The Sixth Doctor and Peri arrive at the Museum of Aural Antiquities and get to experiment with the audio-format, while the Fifth Doctor and Nyssa find themselves in Alaska, being hunted by some deadly creatures. Both Whispers of Terror and The Land of the Dead find themselves as some of the earliest Big Finish audio’s ever and they both saw Big Finish beginning to experiment a little more with the audio format…
Whispers of Terror
Written By: Justin Richards
Much like the previous release, Phantasmagoria, I really like Whispers of Terror. While there is nothing on offer to really challenge the listener, its a good, solid adventure for the Sixth Doctor and Peri and Justin Richards makes sure to play with the nature of the audio-drama format.
He litters his script with an audio-monster, a museum dedicated to sounds and noise, and a blind-curator, played by the brilliant Peter Miles, who needs audio-cues, one might say that Big Finish had their work cut out for them. Luckily though, sound designer Harvey Summers litters the drama with unsettling whispers and disembodied voices crying out for help. Richards though makes sure the real danger comes from the words used by opportunist politician Beth Pernell, played by Lisa Bowerman. While the reveal that Beth is the real villain isn’t too much of a surprise, its a fun listen and reveal nonetheless, mostly down to the performance from Bowerman who always brings a little zing to her performances.
While there is still the trademark spatting between Six and Peri, Whispers of Terror does go the extra mile to dial that down and give the Sixth Doctor and Peri a much better Doctor/Companion dynamic. At the time of its release, this was the first time that Colin Baker and Nicola Bryant had been back in their roles as the Doctor and Peri and both slide back into their roles effortlessly. Colin Baker has always been brilliant as the Doctor and much like companions who would be coming back, Peri begins a much-needed re-do of her character and Peri is treated with a lot more dignity here than she was sometimes given in the television series.
Even though this is only the third Doctor Who release from Big Finish, you can see how much they improved in such a short space of time. Whispers of Terror was the first in a long line of early adventures which saw the production team incorporating the audio-medium into their storytelling. The script from Justin Richards sees the Sixth Doctor and Peri at their best and both leads are obviously loving being back in their original roles.
Whispers of Terror isn’t a story that will challenge anyone. What it is though, is a great look at how strong Big Finish was from the very beginning. With Big Finish determined to re-work the characters of Peri and the Sixth Doctor, making him much more compassionate, Whispers of Terror is a great place to start your listen of the Sixth Doctor’s audio adventures.
The Land of the Dead
Written By: Stephen Cole
With the previous three audio-adventures improving greatly upon each release, The Land of the Dead looks to do much the same. Unfortunately, The Land of the Dead doesn’t really have much of a lasting impact, it isn’t bad by any means but just hit the same notes as the previous three did.
Let’s talk about where this story succeeds first. It has a strong atmosphere, with the house the Doctor and Nyssa find themselves in, feeling as much of a character in the story as the characters themselves. There is a creeping sense of unease and a nice claustrophobic feel, something that isn’t easy to achieve on audio.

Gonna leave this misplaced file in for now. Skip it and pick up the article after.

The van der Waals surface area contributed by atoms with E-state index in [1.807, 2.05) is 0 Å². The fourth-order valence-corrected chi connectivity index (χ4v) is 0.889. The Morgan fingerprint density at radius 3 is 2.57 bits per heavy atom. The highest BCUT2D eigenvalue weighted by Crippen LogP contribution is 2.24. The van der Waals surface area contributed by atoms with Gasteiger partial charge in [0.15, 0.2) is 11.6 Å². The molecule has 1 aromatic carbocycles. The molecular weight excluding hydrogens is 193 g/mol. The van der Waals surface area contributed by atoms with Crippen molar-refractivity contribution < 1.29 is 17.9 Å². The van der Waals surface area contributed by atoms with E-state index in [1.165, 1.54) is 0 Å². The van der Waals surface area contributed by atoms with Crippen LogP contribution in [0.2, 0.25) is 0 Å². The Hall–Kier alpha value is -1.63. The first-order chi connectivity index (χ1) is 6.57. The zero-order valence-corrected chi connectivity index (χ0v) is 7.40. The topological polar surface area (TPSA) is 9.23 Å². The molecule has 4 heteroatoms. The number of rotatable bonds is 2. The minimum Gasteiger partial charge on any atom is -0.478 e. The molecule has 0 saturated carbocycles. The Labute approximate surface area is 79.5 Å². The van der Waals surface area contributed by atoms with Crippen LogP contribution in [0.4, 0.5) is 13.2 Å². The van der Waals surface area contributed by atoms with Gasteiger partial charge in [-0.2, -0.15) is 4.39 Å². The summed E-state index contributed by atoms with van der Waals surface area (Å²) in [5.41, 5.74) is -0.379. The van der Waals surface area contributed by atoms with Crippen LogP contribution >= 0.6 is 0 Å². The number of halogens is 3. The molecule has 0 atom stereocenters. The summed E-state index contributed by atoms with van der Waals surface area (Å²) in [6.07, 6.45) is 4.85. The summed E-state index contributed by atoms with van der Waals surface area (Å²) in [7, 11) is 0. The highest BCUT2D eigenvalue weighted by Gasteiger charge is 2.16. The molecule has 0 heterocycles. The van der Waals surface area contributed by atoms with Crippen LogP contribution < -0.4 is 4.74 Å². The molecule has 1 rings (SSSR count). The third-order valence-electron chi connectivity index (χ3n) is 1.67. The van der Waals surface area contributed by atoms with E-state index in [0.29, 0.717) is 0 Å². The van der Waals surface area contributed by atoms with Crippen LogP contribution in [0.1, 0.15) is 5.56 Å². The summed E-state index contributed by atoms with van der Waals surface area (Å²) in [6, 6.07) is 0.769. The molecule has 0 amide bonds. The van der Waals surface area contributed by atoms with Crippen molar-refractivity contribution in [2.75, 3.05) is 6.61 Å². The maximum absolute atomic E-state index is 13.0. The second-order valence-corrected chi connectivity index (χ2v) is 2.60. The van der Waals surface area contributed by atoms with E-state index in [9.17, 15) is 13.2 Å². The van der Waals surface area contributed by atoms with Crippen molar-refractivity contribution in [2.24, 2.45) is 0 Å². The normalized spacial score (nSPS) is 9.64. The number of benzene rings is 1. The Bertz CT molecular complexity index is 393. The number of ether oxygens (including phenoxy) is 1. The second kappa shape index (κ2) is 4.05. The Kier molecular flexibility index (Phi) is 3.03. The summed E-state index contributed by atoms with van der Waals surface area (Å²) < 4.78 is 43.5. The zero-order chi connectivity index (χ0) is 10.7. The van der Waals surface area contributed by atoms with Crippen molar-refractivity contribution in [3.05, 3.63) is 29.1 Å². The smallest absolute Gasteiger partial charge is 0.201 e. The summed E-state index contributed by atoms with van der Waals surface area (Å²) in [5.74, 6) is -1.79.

The Doctor and Nyssa themselves are brilliant too. Peter Davison had already been in two audio’s by this point and had time to get used to the audio-medium. Sarah Sutton also slips back into the role of Nyssa easily, though you can hear her growing with confidence over the course of the adventure. It doesn’t help in the early episodes that’s she’s given some clunky dialogue, otherwise, it doesn’t take Sutton long to find her feet in her original role. One wonders though if this script would have been better suited for a different Doctor as the script does fail to get the character of the Fifth Doctor. It certainly doesn’t match much of his other outings, maybe this would have been better suited for either the Sixth Doctor or the Seventh Doctor.
Cole’s characterisation is decent, apart from one character Gaborik who feels very one dimensional. All the characters do serve a part to the story, though perhaps sometimes Cole seems determined to focus more on them than he does on the Doctor and Nyssa which might feel like a misstep in some scenes. This might have worked but Cole doesn’t really give us much reason to care about any of the other characters apart from the Doctor and Nyssa and the script does feature dialogue heave scenes where action should have been used instead.
But don’t let that put you off The Land of the Dead. It’s a good story otherwise, thanks to the atmosphere that script creates otherwise and the performances from Peter Davison and Sarah Sutton. If you manage to get the CD, the author’s notes do explain that this story was written quickly in a week, probably as a replacement for something else. It’s unfortunate then that the short time frame shows. With too much roaring, exposition-heavy scenes that give Chris Chibnall a run for his money and to much focus on characters we aren’t given a reason to care about, The Land of the Dead falls a little flat. Not quite as dead as the title would suggest, but maybe not as alive as we would want.
Next Time: The Seventh Doctor and Ace return in The Fearmonger and The Sixth Doctor meets his new companion Evelyn Smythe in The Marian Conspiracy.